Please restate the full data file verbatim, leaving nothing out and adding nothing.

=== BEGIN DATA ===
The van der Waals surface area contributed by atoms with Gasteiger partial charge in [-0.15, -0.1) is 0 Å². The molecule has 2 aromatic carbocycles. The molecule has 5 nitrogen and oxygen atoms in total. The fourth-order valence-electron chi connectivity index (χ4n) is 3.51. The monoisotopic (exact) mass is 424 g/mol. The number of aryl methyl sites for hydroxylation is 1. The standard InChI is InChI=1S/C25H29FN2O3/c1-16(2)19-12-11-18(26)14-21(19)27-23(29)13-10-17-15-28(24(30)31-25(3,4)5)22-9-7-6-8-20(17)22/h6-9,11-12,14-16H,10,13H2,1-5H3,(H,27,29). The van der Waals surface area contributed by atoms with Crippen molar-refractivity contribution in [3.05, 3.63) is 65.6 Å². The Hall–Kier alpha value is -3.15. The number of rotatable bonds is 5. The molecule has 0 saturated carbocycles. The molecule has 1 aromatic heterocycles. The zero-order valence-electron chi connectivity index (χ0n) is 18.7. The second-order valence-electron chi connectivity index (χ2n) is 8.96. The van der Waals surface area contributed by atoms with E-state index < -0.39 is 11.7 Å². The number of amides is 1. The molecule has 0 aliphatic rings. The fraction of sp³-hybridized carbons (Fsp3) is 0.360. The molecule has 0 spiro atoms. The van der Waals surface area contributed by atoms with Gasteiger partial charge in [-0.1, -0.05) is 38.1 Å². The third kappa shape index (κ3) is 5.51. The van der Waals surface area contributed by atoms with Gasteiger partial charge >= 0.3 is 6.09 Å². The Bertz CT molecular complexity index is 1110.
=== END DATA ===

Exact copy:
The van der Waals surface area contributed by atoms with Gasteiger partial charge in [-0.15, -0.1) is 0 Å². The molecule has 2 aromatic carbocycles. The molecule has 5 nitrogen and oxygen atoms in total. The fourth-order valence-electron chi connectivity index (χ4n) is 3.51. The monoisotopic (exact) mass is 424 g/mol. The number of aryl methyl sites for hydroxylation is 1. The standard InChI is InChI=1S/C25H29FN2O3/c1-16(2)19-12-11-18(26)14-21(19)27-23(29)13-10-17-15-28(24(30)31-25(3,4)5)22-9-7-6-8-20(17)22/h6-9,11-12,14-16H,10,13H2,1-5H3,(H,27,29). The van der Waals surface area contributed by atoms with Crippen molar-refractivity contribution in [3.05, 3.63) is 65.6 Å². The Hall–Kier alpha value is -3.15. The number of rotatable bonds is 5. The molecule has 0 saturated carbocycles. The molecule has 1 aromatic heterocycles. The zero-order valence-electron chi connectivity index (χ0n) is 18.7. The second-order valence-electron chi connectivity index (χ2n) is 8.96. The van der Waals surface area contributed by atoms with E-state index < -0.39 is 11.7 Å². The number of amides is 1. The molecule has 0 aliphatic rings. The fraction of sp³-hybridized carbons (Fsp3) is 0.360. The molecule has 0 spiro atoms. The van der Waals surface area contributed by atoms with Gasteiger partial charge in [-0.1, -0.05) is 38.1 Å². The third kappa shape index (κ3) is 5.51. The van der Waals surface area contributed by atoms with Gasteiger partial charge >= 0.3 is 6.09 Å². The Bertz CT molecular complexity index is 1110.